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Modeling the impacts of urbanization on watershed-scale gross primary productivity and tradeoffs with water yield across the conterminous United StatesAuthor(s): Cheng Li; Ge Sun; Erika Cohen; Yindan Zhang; Jingfeng Xiao; Steven G. McNulty; Ross K. Meentemeyer
Source: Journal of Hydrology
Publication Series: Scientific Journal (JRNL)
Station: Southern Research Station
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DescriptionThe objective of this study was to examine the impacts of urbanization on gross primary productivity (GPP) and the interactions between carbon and water fluxes, including precipitation, evapotranspiration (ET), and water yield (Q). A water-centric ecosystem model, Water Supply Stress Index model (WaSSI) that operates at the 12- digit (81,900 watersheds) Hydrologic Unit Code (HUC) scale for the conterminous United States (CONUS) during 2000–2010, 2000–2050, and 2000–2100 was used. Linear regression and causal-based models were then applied to identify key factors controlling urbanization impact on GPP. Simulations of GPP patterns compared favorably with a global, 0.05-degree product of solar-induced chlorophyll fluorescence (SIF). We found that total CONUS GPP declined from 8.68 Pg C yr−1 in 2000, to 8.54 Pg C yr−1 in 2010, to 8.36 Pg C yr−1 in 2050, and to 8.13 Pg C yr−1 in 2100. Total GPP decreased from 6.81 Pg C yr−1 to 6.26 Pg C yr−1 for those watersheds affected by urbanization (~55,000). Total CONUS Q increased from 2.03 × 106 million m3 yr−1 in 2000, to 2.04 ×106 million m3 yr−1 in 2010, to 2.06 × 106 million m3 yr−1 in 2050, and 2.09 ×106 million m3 yr−1 in 2100, while Q increased from 1.68 × 106 million m3 yr−1 to 1.74 × 106 million m3 yr−1 for urbanized watersheds alone (~55,000). Although total CONUS ΔGPP was less than 0.55 Pg C yr−1, or<8%, large changes (ΔGPP>300 g C m−2 yr−1) were found in 245, 1984, and 5655 of the 81,900 watersheds by 2010, 2050 and 2100, respectively. Overall, the impacts of urbanization on GPP in the CONUS were influenced by background climate, previous land cover characteristics, and the magnitudes of land use change. Effective integrated watershed management that attempts to minimize the negative ecological and environmental impacts of urbanization must consider regional hydrologic differences and fit local climatic and watershed conditions.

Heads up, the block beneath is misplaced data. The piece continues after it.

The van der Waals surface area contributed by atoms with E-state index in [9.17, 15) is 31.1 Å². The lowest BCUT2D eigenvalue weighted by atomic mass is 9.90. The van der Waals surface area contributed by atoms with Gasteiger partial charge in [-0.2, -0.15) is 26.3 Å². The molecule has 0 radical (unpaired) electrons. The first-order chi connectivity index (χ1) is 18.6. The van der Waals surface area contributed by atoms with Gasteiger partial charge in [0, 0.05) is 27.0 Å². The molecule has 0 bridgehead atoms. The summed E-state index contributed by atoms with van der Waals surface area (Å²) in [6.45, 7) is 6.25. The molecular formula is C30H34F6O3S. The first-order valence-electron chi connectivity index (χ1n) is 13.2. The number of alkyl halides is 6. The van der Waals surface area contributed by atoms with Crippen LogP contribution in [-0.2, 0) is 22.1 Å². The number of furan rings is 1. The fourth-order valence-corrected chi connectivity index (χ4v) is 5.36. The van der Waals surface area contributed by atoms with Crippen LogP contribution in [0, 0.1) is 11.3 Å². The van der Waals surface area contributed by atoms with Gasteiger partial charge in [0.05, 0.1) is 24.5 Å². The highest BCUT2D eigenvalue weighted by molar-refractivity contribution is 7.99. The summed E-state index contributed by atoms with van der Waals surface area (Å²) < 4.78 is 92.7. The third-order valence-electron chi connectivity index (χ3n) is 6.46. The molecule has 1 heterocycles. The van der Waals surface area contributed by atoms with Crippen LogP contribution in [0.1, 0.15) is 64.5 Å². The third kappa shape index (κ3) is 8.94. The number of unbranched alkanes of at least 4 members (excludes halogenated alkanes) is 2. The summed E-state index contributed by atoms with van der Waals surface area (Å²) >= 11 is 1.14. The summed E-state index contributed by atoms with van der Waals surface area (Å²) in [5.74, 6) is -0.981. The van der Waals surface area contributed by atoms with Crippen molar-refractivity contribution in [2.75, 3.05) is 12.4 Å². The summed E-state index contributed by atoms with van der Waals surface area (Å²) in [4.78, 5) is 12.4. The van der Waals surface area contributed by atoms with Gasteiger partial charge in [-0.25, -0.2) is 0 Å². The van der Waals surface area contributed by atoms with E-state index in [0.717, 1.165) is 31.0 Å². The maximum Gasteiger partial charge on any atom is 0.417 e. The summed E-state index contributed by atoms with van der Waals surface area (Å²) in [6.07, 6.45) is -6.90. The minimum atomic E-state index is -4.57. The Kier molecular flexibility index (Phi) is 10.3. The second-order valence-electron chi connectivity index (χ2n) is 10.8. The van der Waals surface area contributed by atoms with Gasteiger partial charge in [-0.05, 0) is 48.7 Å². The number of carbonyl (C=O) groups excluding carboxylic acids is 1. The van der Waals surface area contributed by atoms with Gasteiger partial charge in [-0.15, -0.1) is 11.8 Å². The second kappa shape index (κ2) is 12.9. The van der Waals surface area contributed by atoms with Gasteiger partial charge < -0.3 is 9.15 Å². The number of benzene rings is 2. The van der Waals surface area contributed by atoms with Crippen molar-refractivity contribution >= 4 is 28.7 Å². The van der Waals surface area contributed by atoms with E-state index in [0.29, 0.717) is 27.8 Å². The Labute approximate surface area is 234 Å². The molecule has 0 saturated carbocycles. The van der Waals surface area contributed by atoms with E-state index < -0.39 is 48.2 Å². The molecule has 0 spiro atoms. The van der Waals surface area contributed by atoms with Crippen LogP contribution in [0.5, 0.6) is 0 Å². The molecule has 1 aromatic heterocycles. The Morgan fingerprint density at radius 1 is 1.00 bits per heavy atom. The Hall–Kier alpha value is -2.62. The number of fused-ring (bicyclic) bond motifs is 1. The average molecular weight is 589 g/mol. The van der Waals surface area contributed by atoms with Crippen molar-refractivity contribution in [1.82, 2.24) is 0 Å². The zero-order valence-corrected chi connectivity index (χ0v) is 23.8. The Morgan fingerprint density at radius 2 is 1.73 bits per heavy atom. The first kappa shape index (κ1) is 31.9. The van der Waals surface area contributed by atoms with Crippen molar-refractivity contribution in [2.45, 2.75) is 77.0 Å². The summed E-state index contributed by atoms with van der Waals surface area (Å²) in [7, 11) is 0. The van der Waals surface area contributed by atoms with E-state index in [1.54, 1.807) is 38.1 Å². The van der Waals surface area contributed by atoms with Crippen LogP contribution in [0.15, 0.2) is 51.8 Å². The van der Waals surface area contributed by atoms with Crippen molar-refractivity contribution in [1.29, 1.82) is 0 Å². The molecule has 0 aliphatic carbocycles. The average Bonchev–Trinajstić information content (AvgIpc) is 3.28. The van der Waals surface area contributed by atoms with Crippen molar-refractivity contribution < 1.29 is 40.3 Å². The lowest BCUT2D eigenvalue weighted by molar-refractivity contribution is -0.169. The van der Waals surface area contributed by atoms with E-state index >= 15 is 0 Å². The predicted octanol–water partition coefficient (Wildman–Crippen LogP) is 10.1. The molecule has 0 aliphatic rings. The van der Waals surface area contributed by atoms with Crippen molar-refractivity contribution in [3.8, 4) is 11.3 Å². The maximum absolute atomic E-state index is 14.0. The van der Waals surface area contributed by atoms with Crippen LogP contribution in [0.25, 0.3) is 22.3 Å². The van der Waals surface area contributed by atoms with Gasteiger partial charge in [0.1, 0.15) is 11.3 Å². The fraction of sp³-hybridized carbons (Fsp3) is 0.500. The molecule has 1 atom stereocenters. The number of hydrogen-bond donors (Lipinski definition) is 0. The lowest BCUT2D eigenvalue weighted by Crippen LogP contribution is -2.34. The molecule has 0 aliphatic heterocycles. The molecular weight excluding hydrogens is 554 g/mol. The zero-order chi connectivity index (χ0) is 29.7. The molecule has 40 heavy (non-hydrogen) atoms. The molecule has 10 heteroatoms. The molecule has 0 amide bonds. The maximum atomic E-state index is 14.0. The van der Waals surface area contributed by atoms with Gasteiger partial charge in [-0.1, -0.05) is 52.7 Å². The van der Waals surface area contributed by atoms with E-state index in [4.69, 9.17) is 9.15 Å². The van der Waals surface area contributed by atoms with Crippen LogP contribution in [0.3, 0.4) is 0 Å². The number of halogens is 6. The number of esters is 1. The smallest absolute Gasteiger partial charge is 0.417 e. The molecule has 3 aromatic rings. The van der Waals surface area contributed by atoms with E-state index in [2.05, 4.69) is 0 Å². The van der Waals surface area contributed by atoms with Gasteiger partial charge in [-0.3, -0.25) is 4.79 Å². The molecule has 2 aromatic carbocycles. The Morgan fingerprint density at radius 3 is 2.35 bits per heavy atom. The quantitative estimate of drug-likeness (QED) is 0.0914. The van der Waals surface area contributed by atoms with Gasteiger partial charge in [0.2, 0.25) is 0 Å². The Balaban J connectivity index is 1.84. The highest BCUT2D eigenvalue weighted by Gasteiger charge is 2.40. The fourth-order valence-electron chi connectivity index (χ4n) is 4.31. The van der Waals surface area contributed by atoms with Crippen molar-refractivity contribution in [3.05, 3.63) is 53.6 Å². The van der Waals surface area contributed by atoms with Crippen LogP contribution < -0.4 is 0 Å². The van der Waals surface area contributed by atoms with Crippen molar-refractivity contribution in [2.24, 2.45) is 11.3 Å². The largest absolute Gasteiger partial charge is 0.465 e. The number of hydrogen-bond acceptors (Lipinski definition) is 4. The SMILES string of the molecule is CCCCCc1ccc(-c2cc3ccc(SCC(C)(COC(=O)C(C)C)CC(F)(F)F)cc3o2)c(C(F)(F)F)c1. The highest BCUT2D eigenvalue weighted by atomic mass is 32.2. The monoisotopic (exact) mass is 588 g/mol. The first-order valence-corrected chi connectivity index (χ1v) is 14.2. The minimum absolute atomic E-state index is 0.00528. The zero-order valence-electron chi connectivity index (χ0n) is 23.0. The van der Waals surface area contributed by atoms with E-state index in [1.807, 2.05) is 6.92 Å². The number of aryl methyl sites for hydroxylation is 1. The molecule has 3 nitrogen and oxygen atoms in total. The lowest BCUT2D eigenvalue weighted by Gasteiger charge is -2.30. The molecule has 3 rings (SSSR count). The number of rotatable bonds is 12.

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CitationLi, Cheng; Sun, Ge; Cohen, Erika; Zhang, Yindan; Xiao, Jingfeng; McNulty, Steven G.; Meentemeyer, Ross K. 2020. Modeling the impacts of urbanization on watershed-scale gross primary productivity and tradeoffs with water yield across the conterminous United States. Journal of Hydrology. 583: 124581-. https://doi.org/10.1016/j.jhydrol.2020.124581.
KeywordsCarbon balance, Water balance, Urban sprawl, Ecosystem model, Causal analysis
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